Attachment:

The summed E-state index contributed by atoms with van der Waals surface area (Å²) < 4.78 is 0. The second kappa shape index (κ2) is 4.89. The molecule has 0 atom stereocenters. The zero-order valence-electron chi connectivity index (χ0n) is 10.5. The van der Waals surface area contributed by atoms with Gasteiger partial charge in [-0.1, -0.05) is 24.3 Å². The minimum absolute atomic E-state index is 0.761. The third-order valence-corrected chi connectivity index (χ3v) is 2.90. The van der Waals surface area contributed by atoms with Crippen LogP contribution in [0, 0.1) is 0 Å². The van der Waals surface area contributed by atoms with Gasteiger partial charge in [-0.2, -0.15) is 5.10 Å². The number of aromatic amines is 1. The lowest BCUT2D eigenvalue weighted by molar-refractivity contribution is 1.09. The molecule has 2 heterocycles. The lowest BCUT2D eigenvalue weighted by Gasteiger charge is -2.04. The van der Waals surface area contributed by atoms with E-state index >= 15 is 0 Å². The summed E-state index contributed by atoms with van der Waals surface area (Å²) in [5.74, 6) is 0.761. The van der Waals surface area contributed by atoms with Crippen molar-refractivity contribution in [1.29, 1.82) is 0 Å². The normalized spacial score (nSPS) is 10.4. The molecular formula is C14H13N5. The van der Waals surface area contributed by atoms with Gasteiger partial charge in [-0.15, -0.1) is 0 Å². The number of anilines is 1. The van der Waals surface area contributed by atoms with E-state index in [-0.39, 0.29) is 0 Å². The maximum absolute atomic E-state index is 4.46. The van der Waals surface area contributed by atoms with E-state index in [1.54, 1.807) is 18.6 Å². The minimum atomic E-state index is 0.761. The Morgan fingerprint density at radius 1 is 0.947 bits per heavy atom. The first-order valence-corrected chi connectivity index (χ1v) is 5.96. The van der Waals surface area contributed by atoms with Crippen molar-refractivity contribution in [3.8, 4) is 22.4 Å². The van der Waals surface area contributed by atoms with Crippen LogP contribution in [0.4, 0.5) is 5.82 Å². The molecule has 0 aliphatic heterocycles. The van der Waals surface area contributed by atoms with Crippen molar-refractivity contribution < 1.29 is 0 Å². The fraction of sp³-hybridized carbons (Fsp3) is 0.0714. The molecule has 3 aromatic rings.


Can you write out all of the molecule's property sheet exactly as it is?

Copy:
The summed E-state index contributed by atoms with van der Waals surface area (Å²) < 4.78 is 0. The second kappa shape index (κ2) is 4.89. The molecule has 0 atom stereocenters. The zero-order valence-electron chi connectivity index (χ0n) is 10.5. The van der Waals surface area contributed by atoms with Gasteiger partial charge in [-0.1, -0.05) is 24.3 Å². The minimum absolute atomic E-state index is 0.761. The third-order valence-corrected chi connectivity index (χ3v) is 2.90. The van der Waals surface area contributed by atoms with Crippen LogP contribution in [0, 0.1) is 0 Å². The van der Waals surface area contributed by atoms with Gasteiger partial charge in [-0.2, -0.15) is 5.10 Å². The number of aromatic amines is 1. The lowest BCUT2D eigenvalue weighted by molar-refractivity contribution is 1.09. The molecule has 2 heterocycles. The lowest BCUT2D eigenvalue weighted by Gasteiger charge is -2.04. The van der Waals surface area contributed by atoms with E-state index >= 15 is 0 Å². The summed E-state index contributed by atoms with van der Waals surface area (Å²) in [5.74, 6) is 0.761. The van der Waals surface area contributed by atoms with Crippen molar-refractivity contribution in [1.29, 1.82) is 0 Å². The normalized spacial score (nSPS) is 10.4. The molecular formula is C14H13N5. The van der Waals surface area contributed by atoms with Gasteiger partial charge in [-0.15, -0.1) is 0 Å². The number of anilines is 1. The van der Waals surface area contributed by atoms with E-state index in [-0.39, 0.29) is 0 Å². The maximum absolute atomic E-state index is 4.46. The van der Waals surface area contributed by atoms with E-state index in [1.54, 1.807) is 18.6 Å². The minimum atomic E-state index is 0.761. The Morgan fingerprint density at radius 1 is 0.947 bits per heavy atom. The first-order valence-corrected chi connectivity index (χ1v) is 5.96. The van der Waals surface area contributed by atoms with Crippen molar-refractivity contribution in [3.8, 4) is 22.4 Å². The van der Waals surface area contributed by atoms with Crippen LogP contribution in [0.4, 0.5) is 5.82 Å². The molecule has 0 aliphatic heterocycles. The van der Waals surface area contributed by atoms with Crippen molar-refractivity contribution < 1.29 is 0 Å². The fraction of sp³-hybridized carbons (Fsp3) is 0.0714. The molecule has 3 aromatic rings.